Saturday, April 10, 2010

MD/MBA Careers in Clinical Management

Christopher Baugh, MD, MBA (Medical Director, ED Observation Unit at the Brigham and Woman's Hospital) gave a great presentation this afternoon at the Association of MD/MBA Programs (AMMP) 8th Annual Conference. I loved the story about how Dr. Steve Ober met Dr. Baugh (it was in the emergency department). You'll have to watch the archived recording to hear his story.

Dr. Baugh studied at Penn and got his MBA at Wharton. He spent one summer (2003) with GlaxoSmithKline and another summer (2004) with McKinsey & Company. He worked on Medicare Part D brand strategy for a top global pharma company. He went into emergency medicine and turned down a full-time offer from McKinsey when he graduated.

Decisions to pursue an MD was balanced with benefits and concerns.

  • Interesting subject matter
  • Autonomy
  • Important decisions
  • Career stability
  • Poor satisfaction
  • Malpractice
  • Conflict with insurance companies
  • Long hours: work/life balance
The decision to pursue an MBA:
  • Valuable skill set
  • A broader understanding of the world around me
  • Able to follow the money (a better understanding finance)
  • Preparation for future as a manager and leader
  • Timing (now vs. later)
Pursuing clinical medicine
  • Had a full-time offer from McKinsey
  • Decisions to enter the match, complete a residency
  • Obstacles during the residency interview process
During residency, he was able to use some of his B-school skill sets by going through a 4-year residency that allowed him to have more elective time:
  • Focus of scholarly projects
    • Options modeling for Observation Unit patients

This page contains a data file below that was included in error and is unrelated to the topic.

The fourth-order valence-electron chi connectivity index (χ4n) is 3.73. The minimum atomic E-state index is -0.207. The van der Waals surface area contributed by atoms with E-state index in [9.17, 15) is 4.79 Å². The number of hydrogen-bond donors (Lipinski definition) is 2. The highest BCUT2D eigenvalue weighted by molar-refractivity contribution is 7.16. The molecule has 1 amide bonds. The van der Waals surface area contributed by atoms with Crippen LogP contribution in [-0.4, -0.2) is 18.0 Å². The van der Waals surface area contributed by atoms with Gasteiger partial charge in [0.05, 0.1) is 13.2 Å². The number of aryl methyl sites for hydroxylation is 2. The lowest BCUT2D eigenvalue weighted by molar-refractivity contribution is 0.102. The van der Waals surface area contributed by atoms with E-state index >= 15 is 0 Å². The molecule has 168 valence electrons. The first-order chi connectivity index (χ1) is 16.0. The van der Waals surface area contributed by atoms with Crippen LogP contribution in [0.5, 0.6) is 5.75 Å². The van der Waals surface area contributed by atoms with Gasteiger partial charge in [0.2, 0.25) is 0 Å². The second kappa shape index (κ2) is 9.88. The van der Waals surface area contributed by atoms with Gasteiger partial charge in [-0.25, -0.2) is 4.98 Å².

• Hand hygiene initiative
    • ACEP Quality and Performance Committee
    • Research into quality metrics
  • Difficult to keep network active
Why a career in clinical management?
  • Advantages:
    • Direct synergy with continuing clinical practice of medicine
    • Meaningful work with tangible results
    • Opportunity to apply management tools and theory from other industries to clinical setting
    • Leadership should recognize the unique skill set you bring 
  • Disadvantages:
    • Traditional dogma (put skilled clinicians in management roles)
    • Work in large organization that is slow to change
    • Very political environment
    • Depending on setting, capital constrains will limit options
    • Others (including peers) may not share your views
MBA training and clinical practice
  • The B-School skill set is a valuable addition to traditional clinical training
  • Get a sense of the big picture (why the system operates the way it does)
  • Negotiations and group dynamics
  • Professionalism as faculty
  • Networks and strategic career development
Now, he  is responsible for the urgent care clinic at Patriot Place. He's faced with a different set of resources compared with the Brigham and Women's ER. He's also working on a clinical process improvement  program and some academic projects. He's applying Crystal Ball modeling to the ER. He's mapping the payer landscape for the Observation Unit. He hopes to continue clinical medicine but recognizes that as other responsibilities take up his time, his clinical responsibilities will likely decrease.

Make sure to return in a few weeks to find a hyperlink to Dr. Baugh's slide presentation.

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